by Linda Galindo
It’s not quite clear to me why it took a recession for organizations to rid their staffs of employees who weren’t pulling their weight. Finally, the air is being let out of this balloon—and as an HR pro, you probably knew which people your organization needed and which it didn’t, way before the economy turned south.
Maybe you didn’t have the ear of your company’s top execs pre-2008—but you’ve most likely got it now.
More than any other time I can remember in my 20 years as a consultant, your CEO needs your guidance on the issue of staffing. Which employees should you keep? Who should go? How much should you pay so you can hang on to the most effective employees? And what’s the best way to use—traditional and creative—to position your company as an employer of choice?
Now that you have a leaner staff, you’ve probably been helping your organization change the way those employees work, striving for more efficiency and productivity without making staff feel overwhelmed.
Get in their faces!
Keep that focus. Keep your position as the key advisor to your organization’s higher-ups when it comes to matters of personnel. Get in the face ofand say: “I need your full attention.”
Once you have it, do you know what you’re going to say?
If not, think it through, write it down and rehearse it. The recession has given you a huge opportunity to make a difference for your organization.
Make yourself accountable for keeping your organization running efficiently without unnecessarily padding the staff—long after the economy stabilizes.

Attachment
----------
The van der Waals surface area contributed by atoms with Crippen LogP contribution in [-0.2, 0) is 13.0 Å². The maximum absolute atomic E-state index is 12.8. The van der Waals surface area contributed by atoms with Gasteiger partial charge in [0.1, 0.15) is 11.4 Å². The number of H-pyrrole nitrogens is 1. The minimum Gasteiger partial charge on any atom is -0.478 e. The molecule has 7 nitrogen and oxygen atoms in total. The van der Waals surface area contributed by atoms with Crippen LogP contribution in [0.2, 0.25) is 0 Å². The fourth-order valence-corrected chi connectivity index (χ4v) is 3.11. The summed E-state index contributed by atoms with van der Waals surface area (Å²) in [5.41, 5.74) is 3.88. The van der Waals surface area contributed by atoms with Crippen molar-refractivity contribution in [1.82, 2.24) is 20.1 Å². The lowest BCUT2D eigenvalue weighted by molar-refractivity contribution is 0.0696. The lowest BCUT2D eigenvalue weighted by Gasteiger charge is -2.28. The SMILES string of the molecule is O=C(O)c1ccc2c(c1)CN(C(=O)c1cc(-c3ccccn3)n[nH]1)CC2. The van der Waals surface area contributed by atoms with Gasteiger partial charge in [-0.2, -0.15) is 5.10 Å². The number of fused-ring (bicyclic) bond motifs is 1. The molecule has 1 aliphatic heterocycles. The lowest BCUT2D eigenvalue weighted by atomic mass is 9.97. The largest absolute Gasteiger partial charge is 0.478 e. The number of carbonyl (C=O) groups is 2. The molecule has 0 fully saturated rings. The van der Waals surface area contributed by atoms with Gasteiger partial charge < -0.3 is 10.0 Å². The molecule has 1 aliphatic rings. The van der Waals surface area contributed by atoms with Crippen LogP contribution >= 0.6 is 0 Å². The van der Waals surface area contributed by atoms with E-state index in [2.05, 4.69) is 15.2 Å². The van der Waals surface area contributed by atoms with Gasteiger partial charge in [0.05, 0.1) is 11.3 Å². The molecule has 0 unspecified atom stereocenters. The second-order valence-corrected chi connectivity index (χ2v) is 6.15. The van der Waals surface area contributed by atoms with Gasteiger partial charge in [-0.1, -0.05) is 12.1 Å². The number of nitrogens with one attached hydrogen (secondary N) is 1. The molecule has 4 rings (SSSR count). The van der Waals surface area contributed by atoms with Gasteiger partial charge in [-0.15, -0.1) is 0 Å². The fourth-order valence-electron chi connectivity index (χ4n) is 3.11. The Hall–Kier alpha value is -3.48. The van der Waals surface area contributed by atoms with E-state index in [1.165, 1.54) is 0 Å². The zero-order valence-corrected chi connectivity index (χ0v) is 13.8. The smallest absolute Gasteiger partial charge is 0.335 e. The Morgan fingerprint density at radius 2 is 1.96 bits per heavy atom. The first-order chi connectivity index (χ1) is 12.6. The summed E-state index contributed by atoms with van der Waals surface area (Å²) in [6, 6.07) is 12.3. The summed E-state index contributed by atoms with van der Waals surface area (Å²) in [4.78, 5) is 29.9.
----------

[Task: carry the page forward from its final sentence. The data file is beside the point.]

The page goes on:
Practical steps you can take
Assert your key role by trying the following:
• Identify your “dead” comp and benefits models—the ones that base an employee’s pay on a grade or longevity, and the ones that automatically increase everyone’s salary by the same amount every year.
• Identify the trendsetters in your industry—and make your organization one of them.
Look forward: What trend do you want to set? Pay for performance? Daily conversations between managers and employees in place of annual evaluations? Peer evaluations of managers—that carry real weight in determining managers’ raises?
• Identify the new competencies that are required of a post-recession workforce. How will you teach them? How do they fit in with the values of your organization?
Identify ways to measure those new skill sets and determine how to include them when you calculate an employee’s compensation.
Example: Perhaps the success of the accountants on your staff has never been measured against their interpersonal communications skills. Now that’s more important than ever. How will you measure that? And how much of an employee’s pay will depend on that skill?
• Identify your organization’s strengths and weaknesses when it comes to communicating with employees. During a time of layoffs and pay cuts, you’ve surely heard a lot of rumors. Don’t spread them yourself. Give employees facts. If you don’t have the facts, get them. It’s HR’s job to protect the organization’s credibility and employees’ confidence in their employer.
• Keep employees educated about their pay and benefits—even when the news is bad—so they can make informed decisions about their spending, their investments and even their loyalty to the company. Don’t pass the buck or blame the bad news on others. Tell the truth and stick to the facts. And do it continually. Don’t let changes in pay and benefits come as a big surprise to employees.
Of all of HR’s priorities, keeping good employees is on top. You can be a hero in the post-recession years ahead. Act like one: Be brave enough to communicate the truth to both employees and to company execs.
Author: Linda Galindo is president of Galindo Consulting in Park City, Utah, and author of The 85% Solution: How Personal Accountability Guarantees Success. Contact her at email@example.com or through her web site: www.LindaGalindo.com.
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